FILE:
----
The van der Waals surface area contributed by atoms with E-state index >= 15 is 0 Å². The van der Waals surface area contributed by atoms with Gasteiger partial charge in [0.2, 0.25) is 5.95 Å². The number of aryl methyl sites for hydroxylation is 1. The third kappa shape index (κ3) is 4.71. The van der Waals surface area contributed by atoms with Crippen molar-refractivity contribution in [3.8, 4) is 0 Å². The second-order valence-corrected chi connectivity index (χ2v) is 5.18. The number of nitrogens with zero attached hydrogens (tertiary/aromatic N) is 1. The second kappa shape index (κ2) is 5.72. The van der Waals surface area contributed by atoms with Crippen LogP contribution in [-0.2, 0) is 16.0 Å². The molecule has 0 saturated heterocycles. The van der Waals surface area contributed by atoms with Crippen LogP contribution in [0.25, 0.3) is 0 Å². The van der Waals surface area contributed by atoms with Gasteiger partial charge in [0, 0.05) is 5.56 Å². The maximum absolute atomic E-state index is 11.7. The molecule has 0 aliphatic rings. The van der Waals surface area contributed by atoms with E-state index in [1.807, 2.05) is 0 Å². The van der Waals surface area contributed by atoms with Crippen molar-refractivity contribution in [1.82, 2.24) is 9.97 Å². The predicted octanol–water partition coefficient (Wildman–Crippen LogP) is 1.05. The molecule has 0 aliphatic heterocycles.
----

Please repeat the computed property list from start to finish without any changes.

The van der Waals surface area contributed by atoms with E-state index >= 15 is 0 Å². The van der Waals surface area contributed by atoms with Gasteiger partial charge in [0.2, 0.25) is 5.95 Å². The number of aryl methyl sites for hydroxylation is 1. The third kappa shape index (κ3) is 4.71. The van der Waals surface area contributed by atoms with Crippen molar-refractivity contribution in [3.8, 4) is 0 Å². The second-order valence-corrected chi connectivity index (χ2v) is 5.18. The number of nitrogens with zero attached hydrogens (tertiary/aromatic N) is 1. The second kappa shape index (κ2) is 5.72. The van der Waals surface area contributed by atoms with Crippen LogP contribution in [-0.2, 0) is 16.0 Å². The molecule has 0 saturated heterocycles. The van der Waals surface area contributed by atoms with Crippen LogP contribution in [0.25, 0.3) is 0 Å². The van der Waals surface area contributed by atoms with Gasteiger partial charge in [0, 0.05) is 5.56 Å². The maximum absolute atomic E-state index is 11.7. The molecule has 0 aliphatic rings. The van der Waals surface area contributed by atoms with E-state index in [1.807, 2.05) is 0 Å². The van der Waals surface area contributed by atoms with Crippen molar-refractivity contribution in [1.82, 2.24) is 9.97 Å². The predicted octanol–water partition coefficient (Wildman–Crippen LogP) is 1.05. The molecule has 0 aliphatic heterocycles.